The file with the layout instructions generated by the electronic marking unit 400 is then sent to the printer 201, in this example in the form of a second dataflow 402 (Prnt strm 2). The printer 201 then prints all sheets according to the field definition. The printed sheets 202, these are also referred to as prints (prnt), are then fed from the printer to the inserter device 101. If desired, after printing and prior to feeding, intermediate operations can still be carried out with the sheets 202, such as attaching them to one another, cutting or otherwise. The inserter 101 then processes the sheets 202 into mail items 102.

FIG. 2 shows only one printer 201. However, it is also possible for the electronic marking unit 400 to be connected with a plurality of printers or other printing devices, which each print a part of the sheets. For instance, there may be a printer which prints main documents with personalized information, such as letters, while a printing device located at a different location prints insert documents, such as advertising brochures to be enclosed with the letter or otherwise.

The electronic marking unit 400 sends information about the coupled unique identification codes to a memory 500, with which the electronic marking unit 400 is connected through a communication connection 403. The received information is then stored in the memory 500. For instance, the electronic marking unit 400 can send unique numbers represented by the layout instructions to the memory 500. It is also possible that the electronic marking unit can send information about the specific document or mail item for which the sheets coupled to the unique identification codes are intended. For instance, the electronic marking unit 400 can send a document code or mail item code as well as information about which unique identification codes are coupled to the document code or mail item code.

The memory 500 is also communicatively connected with a comparator 600 through a first ID feed 503. The comparator 600 is also communicatively connected with the inserter device 101, through a second ID feed 103. The ID feeds 103,503 may be of any suitable type and may, for instance, be designed as Universal Serial Bus connections or other suitable connections.

Through the second ID feed 103, the comparator 600 of the inserter can receive information from a sensor, not shown in FIG. 2, which can read a marking provided on each printed sheet 202. This marking corresponds to the layout instructions and thus represents the unique identification code of a sheet. Through the first ID feed 503, the comparator 600 can retrieve identification information (ID) from the memory 500 about the unique identification codes provided. The comparator can then compare the information about the unique identification codes stored in the memory 500 with information about the read unique identification codes from the inserter device 101, for instance in a manner as explained hereinabove with reference to FIG. 1.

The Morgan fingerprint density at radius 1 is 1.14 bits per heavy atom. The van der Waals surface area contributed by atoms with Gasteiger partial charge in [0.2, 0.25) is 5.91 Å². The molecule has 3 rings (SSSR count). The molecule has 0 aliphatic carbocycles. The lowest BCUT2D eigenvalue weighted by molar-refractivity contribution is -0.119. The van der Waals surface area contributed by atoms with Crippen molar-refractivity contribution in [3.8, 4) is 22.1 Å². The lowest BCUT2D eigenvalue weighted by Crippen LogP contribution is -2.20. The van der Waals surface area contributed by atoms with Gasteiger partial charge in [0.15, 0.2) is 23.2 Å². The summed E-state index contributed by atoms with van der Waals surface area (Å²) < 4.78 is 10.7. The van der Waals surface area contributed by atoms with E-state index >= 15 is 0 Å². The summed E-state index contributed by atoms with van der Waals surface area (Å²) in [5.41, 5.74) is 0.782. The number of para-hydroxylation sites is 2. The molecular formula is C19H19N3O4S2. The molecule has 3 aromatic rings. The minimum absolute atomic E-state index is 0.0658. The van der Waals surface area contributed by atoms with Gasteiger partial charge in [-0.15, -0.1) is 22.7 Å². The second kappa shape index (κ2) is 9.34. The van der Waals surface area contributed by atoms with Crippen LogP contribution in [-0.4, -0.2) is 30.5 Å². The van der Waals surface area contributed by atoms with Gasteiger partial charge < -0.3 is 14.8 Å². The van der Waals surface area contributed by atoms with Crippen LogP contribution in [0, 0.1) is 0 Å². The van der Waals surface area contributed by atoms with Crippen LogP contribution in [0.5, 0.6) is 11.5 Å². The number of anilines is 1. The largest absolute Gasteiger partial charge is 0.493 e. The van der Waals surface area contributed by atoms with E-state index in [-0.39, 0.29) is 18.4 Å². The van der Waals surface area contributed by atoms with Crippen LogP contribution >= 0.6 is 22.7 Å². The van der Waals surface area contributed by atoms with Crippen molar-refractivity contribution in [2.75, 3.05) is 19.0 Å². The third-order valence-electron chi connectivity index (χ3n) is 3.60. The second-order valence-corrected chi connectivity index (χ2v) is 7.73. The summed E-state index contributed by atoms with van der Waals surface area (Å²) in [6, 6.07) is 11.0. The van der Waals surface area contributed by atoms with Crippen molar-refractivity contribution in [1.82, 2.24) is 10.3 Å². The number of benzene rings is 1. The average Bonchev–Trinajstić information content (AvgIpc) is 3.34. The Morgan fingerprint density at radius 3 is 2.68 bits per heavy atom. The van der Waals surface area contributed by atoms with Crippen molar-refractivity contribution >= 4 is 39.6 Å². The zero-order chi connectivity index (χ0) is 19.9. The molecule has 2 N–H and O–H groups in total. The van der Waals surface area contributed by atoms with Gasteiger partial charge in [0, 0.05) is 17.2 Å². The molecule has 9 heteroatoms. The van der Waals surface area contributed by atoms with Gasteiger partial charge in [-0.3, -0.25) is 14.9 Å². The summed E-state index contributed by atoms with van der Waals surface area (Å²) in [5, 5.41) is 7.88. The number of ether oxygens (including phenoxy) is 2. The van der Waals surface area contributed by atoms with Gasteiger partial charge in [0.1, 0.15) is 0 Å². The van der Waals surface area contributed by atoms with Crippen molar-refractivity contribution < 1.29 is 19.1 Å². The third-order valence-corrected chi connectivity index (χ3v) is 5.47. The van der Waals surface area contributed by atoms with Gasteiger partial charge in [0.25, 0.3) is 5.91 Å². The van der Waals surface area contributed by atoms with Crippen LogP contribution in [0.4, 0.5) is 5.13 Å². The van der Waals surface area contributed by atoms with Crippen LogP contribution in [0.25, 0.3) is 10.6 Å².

If desired, the comparator 600 can retrieve further information from the memory, such as one or more document identification codes or mail item identification codes coupled to the stored unique identification codes. In that case, the comparator can further be arranged to retrieve the unique identification codes coupled to the same document identification code or a mail item identification code from the memory and to compare these with at least a part of the read unique identification codes. Thus, the comparator can determine whether the correct sheets are present in the correct mail item or document and, when this is not the case, provide an error message, if desired.

The invention is not limited to the above-described examples. After reading the foregoing, several variants will be readily apparent to a skilled person. It will, for instance, be clear that the central control unit 10 and the module control units 13-18 may be designed in any suitable manner. The control units may, for instance, be designed as a programmable device, such as a computer or otherwise, which is provided with computer software with which one or more of the above-described functions can be carried out. The invention may also be embodied in a computer program which, when loaded into a programmable device, makes this device suitable for carrying out a method according to the invention. Here, the computer program may be provided on a carrier, such as a data connection, an optical or magnetic data carrier or otherwise. It is further possible that the components of a system or device according to the invention are at one location. It is also possible that the components are distributed among different locations. For instance, the sheets may be printed at a printing office or be printed by different printing devices, and then be sent to a processing device located at a different location.

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Classifications
U.S. Classification700/221, 209/584, 700/224, 700/222
International ClassificationG06K7/00, G06F7/00
Cooperative ClassificationG07B17/00467, G07B2017/00491
European ClassificationG07B17/00F1
Legal Events
DateCodeEventDescription
Apr 7, 2006ASAssignment
Owner name: NEOPOST S.A., FRANCE
Free format text: ASSIGNMENT OF ASSIGNORS INTEREST;ASSIGNORS:WIERSMA, JELLE;DRENTH, KLAAS;REEL/FRAME:017769/0912
Effective date: 20060101
May 7, 2015FPAYFee payment
Year of fee payment: 4